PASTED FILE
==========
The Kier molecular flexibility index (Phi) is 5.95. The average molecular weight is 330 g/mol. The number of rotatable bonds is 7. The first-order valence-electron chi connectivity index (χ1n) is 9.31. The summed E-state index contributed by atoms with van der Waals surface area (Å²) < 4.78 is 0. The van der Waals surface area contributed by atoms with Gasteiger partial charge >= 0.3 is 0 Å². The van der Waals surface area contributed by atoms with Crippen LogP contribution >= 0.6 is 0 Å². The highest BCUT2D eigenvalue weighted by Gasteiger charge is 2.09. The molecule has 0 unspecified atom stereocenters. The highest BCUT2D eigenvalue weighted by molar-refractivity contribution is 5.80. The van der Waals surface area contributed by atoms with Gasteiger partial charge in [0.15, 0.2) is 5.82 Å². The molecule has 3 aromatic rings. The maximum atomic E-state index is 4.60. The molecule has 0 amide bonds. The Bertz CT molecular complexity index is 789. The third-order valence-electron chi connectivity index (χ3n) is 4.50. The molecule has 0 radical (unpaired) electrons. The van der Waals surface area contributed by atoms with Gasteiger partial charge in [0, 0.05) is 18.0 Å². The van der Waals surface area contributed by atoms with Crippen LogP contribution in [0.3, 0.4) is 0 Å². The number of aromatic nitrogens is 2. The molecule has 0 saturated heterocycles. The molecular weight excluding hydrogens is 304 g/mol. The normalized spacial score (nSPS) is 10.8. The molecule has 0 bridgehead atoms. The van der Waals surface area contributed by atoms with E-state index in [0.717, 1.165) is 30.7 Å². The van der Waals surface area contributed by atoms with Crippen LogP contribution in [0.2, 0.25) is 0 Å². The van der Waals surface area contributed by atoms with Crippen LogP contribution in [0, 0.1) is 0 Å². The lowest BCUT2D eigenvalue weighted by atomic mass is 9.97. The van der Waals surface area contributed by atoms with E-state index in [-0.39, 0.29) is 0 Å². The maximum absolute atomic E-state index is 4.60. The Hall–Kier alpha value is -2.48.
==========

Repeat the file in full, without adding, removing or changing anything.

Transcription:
The Kier molecular flexibility index (Phi) is 5.95. The average molecular weight is 330 g/mol. The number of rotatable bonds is 7. The first-order valence-electron chi connectivity index (χ1n) is 9.31. The summed E-state index contributed by atoms with van der Waals surface area (Å²) < 4.78 is 0. The van der Waals surface area contributed by atoms with Gasteiger partial charge >= 0.3 is 0 Å². The van der Waals surface area contributed by atoms with Crippen LogP contribution >= 0.6 is 0 Å². The highest BCUT2D eigenvalue weighted by Gasteiger charge is 2.09. The molecule has 0 unspecified atom stereocenters. The highest BCUT2D eigenvalue weighted by molar-refractivity contribution is 5.80. The van der Waals surface area contributed by atoms with Gasteiger partial charge in [0.15, 0.2) is 5.82 Å². The molecule has 3 aromatic rings. The maximum atomic E-state index is 4.60. The molecule has 0 amide bonds. The Bertz CT molecular complexity index is 789. The third-order valence-electron chi connectivity index (χ3n) is 4.50. The molecule has 0 radical (unpaired) electrons. The van der Waals surface area contributed by atoms with Gasteiger partial charge in [0, 0.05) is 18.0 Å². The van der Waals surface area contributed by atoms with Crippen LogP contribution in [0.3, 0.4) is 0 Å². The number of aromatic nitrogens is 2. The molecule has 0 saturated heterocycles. The molecular weight excluding hydrogens is 304 g/mol. The normalized spacial score (nSPS) is 10.8. The molecule has 0 bridgehead atoms. The van der Waals surface area contributed by atoms with E-state index in [0.717, 1.165) is 30.7 Å². The van der Waals surface area contributed by atoms with Crippen LogP contribution in [0.2, 0.25) is 0 Å². The van der Waals surface area contributed by atoms with Crippen LogP contribution in [0, 0.1) is 0 Å². The lowest BCUT2D eigenvalue weighted by atomic mass is 9.97. The van der Waals surface area contributed by atoms with E-state index in [-0.39, 0.29) is 0 Å². The maximum absolute atomic E-state index is 4.60. The Hall–Kier alpha value is -2.48.